RE: [SI-LIST] : Q: Plane-jumping return currents

Chris Cheng (hycheng@3pardata.com)
Thu, 23 Sep 1999 19:13:49 -0700

this is only true if you have the two planes in different potential.
even if the other plane is of different potential, if you convert
the signal on that side to stripline by adding another plane with
the correct potential, it should be fine also.
chris

> -----Original Message-----
> From: owner-si-list@silab.eng.sun.com
> [mailto:owner-si-list@silab.eng.sun.com]On Behalf Of Jin Zhao
> Sent: Thursday, September 23, 1999 2:09 PM
> To: si-list@silab.eng.sun.com, Eric Goodill; si-list
> Subject: Re: [SI-LIST] : Q: Plane-jumping return currents
>
>
> Hi Eric,
>
> The problem you raised on jumping reference planes can sometimes really
> become a serious signal integrity issue. Currents in vias between planes
> (such as those in stackup2) and passing through planes (such as those in
> stackup3) generate parallel plate-mode fields between planes. The
> parallel-plate mode fields propagate away from vias in the radial
> direction
> and can cause power and ground voltage fluctuations throughout the board.
> As been pointed out by Larry Smith in his yesterday's reply to your email,
> when a large number of nets switch simultaneously, significant damage to
> signal integrity can be caused by vias passing through planes. Actually,
> we've recently done a series of simulations, using SPEED97, on the effects
> of vias in the case of a large number of buses switching
> simultaneously, and
> on the effects of capacitors placed near vias. The report is at
> http://www.sigrity.com/infos/ApplicationExamples/app7.pdf. You can also
> download the report as well as reports of several other examples from our
> web site (www.sigrity.com). After entering our web site, click Support,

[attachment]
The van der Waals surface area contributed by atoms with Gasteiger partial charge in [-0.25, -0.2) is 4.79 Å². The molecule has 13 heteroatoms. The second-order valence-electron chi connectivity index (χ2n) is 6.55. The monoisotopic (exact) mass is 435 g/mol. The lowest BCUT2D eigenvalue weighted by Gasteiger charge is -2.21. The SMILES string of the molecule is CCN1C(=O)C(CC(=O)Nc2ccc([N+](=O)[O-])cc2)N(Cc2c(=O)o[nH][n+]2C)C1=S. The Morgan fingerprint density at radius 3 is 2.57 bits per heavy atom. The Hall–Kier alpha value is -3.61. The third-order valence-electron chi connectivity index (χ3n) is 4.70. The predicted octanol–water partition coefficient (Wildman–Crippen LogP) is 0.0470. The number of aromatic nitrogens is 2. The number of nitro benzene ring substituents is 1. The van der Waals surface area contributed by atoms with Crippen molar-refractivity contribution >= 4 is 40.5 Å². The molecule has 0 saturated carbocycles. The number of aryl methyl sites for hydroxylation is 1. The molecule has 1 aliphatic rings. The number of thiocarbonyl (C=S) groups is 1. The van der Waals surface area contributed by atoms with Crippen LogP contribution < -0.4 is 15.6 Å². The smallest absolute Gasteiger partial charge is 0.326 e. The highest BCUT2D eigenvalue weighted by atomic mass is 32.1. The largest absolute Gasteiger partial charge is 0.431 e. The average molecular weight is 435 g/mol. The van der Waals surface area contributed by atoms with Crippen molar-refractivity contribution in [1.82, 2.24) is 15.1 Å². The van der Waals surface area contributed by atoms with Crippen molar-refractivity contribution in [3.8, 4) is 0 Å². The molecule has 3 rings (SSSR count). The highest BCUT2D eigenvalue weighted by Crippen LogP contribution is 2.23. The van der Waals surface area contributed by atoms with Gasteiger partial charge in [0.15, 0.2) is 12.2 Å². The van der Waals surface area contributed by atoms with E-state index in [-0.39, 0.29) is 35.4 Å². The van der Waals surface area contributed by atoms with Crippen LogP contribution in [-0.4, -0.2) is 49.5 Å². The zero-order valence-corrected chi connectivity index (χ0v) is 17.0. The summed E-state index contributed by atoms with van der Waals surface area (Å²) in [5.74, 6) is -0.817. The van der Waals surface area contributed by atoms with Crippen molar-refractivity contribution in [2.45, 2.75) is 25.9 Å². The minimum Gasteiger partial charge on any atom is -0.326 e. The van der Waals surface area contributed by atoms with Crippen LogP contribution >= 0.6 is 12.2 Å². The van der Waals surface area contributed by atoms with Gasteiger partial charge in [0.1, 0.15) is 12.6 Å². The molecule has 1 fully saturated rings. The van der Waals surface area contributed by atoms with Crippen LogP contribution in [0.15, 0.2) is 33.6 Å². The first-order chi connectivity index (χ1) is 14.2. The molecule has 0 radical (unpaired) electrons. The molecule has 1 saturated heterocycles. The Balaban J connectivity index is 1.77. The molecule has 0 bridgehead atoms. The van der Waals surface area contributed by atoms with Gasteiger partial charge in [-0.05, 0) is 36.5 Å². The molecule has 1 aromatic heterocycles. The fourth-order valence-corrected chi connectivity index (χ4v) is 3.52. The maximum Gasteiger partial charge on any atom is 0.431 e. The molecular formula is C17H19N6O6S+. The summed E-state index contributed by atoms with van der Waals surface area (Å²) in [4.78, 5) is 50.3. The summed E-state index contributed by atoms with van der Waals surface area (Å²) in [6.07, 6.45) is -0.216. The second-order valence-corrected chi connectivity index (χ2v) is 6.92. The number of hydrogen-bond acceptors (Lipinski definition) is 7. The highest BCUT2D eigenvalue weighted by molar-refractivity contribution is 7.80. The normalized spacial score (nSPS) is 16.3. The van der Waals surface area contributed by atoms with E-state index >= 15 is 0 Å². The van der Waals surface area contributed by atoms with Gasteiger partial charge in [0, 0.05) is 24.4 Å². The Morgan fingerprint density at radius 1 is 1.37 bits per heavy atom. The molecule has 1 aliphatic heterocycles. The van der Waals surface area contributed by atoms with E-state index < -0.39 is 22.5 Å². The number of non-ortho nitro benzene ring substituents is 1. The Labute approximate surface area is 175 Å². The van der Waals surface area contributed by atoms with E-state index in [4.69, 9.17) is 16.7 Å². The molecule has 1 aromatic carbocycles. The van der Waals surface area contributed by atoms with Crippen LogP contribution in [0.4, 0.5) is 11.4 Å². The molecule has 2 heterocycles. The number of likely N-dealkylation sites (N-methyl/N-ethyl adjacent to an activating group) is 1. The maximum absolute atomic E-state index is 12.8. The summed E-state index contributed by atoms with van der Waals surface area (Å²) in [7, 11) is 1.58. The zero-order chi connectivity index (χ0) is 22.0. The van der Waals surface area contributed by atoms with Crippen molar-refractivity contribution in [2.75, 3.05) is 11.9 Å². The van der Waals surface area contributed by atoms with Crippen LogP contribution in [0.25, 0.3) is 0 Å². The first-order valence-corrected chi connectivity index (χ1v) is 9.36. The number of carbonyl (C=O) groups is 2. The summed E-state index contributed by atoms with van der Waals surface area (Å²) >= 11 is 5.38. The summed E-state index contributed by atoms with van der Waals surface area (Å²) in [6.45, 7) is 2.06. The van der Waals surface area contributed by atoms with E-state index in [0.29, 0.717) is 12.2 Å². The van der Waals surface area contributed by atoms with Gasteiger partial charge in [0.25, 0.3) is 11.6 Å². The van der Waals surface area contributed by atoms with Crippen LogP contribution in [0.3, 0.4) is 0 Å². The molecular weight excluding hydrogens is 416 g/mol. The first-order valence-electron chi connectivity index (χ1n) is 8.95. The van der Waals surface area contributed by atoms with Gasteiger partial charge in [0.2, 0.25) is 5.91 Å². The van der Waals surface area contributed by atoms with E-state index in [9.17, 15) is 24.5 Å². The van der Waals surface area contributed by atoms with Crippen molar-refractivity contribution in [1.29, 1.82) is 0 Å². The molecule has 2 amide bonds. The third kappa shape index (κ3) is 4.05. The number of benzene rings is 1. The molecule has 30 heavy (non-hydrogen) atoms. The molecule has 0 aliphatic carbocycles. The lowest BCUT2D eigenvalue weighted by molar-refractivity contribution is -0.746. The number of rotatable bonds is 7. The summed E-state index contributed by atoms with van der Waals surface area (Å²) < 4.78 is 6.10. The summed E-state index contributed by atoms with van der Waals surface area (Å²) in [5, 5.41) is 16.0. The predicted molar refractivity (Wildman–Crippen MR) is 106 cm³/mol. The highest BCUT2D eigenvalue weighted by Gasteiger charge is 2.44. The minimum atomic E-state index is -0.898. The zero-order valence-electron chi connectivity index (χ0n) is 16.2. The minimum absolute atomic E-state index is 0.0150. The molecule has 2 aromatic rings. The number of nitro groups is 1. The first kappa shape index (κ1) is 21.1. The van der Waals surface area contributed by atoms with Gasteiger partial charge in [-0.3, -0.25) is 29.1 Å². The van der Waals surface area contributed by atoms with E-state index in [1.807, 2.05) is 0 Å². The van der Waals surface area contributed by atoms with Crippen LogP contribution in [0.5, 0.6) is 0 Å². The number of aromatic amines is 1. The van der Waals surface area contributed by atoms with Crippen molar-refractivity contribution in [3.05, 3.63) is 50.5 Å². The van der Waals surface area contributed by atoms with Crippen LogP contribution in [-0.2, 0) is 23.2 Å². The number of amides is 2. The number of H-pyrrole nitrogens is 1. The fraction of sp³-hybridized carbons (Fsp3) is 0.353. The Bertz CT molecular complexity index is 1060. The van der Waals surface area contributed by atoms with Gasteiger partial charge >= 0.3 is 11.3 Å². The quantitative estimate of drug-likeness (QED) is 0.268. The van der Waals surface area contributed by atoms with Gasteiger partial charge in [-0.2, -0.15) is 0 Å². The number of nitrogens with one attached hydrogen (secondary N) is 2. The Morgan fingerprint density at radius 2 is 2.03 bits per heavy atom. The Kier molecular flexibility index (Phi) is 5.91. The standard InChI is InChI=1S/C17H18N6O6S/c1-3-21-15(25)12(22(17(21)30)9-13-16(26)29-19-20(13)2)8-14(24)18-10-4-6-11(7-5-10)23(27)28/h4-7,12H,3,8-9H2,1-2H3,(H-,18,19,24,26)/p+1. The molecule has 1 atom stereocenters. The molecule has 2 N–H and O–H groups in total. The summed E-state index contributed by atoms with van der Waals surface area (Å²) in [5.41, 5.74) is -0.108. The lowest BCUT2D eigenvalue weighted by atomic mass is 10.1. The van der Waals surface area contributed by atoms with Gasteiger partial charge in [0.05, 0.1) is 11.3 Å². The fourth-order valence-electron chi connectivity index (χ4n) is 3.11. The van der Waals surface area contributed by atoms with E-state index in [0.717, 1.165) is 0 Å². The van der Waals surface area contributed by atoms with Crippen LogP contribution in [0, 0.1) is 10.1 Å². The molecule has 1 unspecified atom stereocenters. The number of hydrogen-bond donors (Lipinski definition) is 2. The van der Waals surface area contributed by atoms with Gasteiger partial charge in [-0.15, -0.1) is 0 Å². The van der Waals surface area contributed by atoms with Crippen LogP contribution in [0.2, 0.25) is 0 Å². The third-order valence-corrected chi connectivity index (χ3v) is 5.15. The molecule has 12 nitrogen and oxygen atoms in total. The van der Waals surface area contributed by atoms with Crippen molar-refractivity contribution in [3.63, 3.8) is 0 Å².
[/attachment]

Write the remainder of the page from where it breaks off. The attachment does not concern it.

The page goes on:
> then click "SPEED97 Application Examples".
>
> Regards,
>
> Jin Zhao
> Sigrity, Inc.
> 2105 Hamilton Ave. Suite 310
> San Jose, CA 95125
> Tel: 408-377-2180
> Fax: 408-377-2565
> ----- Original Message -----
> From: Eric Goodill <ericg@cisco.com>
> To: si-list <si-list@silab.eng.sun.com>
> Sent: Tuesday, September 21, 1999 10:56 AM
> Subject: [SI-LIST] : Q: Plane-jumping return currents
>
>
> > Hi,
> >
> > Consider a few different partial stackups each with a via:
> >
> >
> > Stackup 1
> > | |----------- trace B
> > plane =========== | | ==========
> > trace A ------------| |
> >
> >
> > Stackup 2
> >
> > plane =========== | | ==========
> > trace A ------------| |
> > trace B | |-----------
> > plane =========== | | ==========
> >
> >
> > Stackup 3
> > | |----------- trace B
> > plane =========== | | ==========
> > plane =========== | | ==========
> > trace A ------------| |
> >
> >
> > In stackup 1, the return currents for trace A and trace B just need to
> > migrate to the other side of the the plane which is fairly easy
> and has a
> > low impedance. However, this stackup is not preferred for PCB
> > manufacturability reasons.
> >
> > In stackups 2 and 3, the return current for trace A moving to
> trace B has
> > to jump planes. The only place that can occur is via a
> capacitance. Some
> > capacitance is provided by the interplane capacitance which works better
> in
> > stackup 3 than it does in stackup 2. Otherwise, a nearby
> bypass cap must
> > be found. The farther away the cap is, the larger the inductance (and
> > impedance) of the return current path.
> >
> > My system is running pretty fast (> 1 Gbps).
> >
> > My questions:
> >
> > 1. Is what I've described generally true?
> >
> > 2. How could one analyze how far away a "nearby" cap can be and not
> degrade
> > the signal too much?
> >
> > 3. How does the value of the cap affect this? Clearly we want a low
> > inductance package. Do I just go for the largest capacitance
> that fits in
> > a low-inductance package?
> >
> > 4. How could one analyze if the interplane capacitance is sufficient for
> > this purpose?
> >
> > -Eric
> >
> > --
> >
> > Eric Goodill Cisco Systems M/S SJ-N2
> > mailto:ericg@cisco.com 170 W Tasman Dr
> > voice: (408) 527-3460 San Jose CA 95134-1706
> > fax: (408) 527-3460 (yes, the same)
> >
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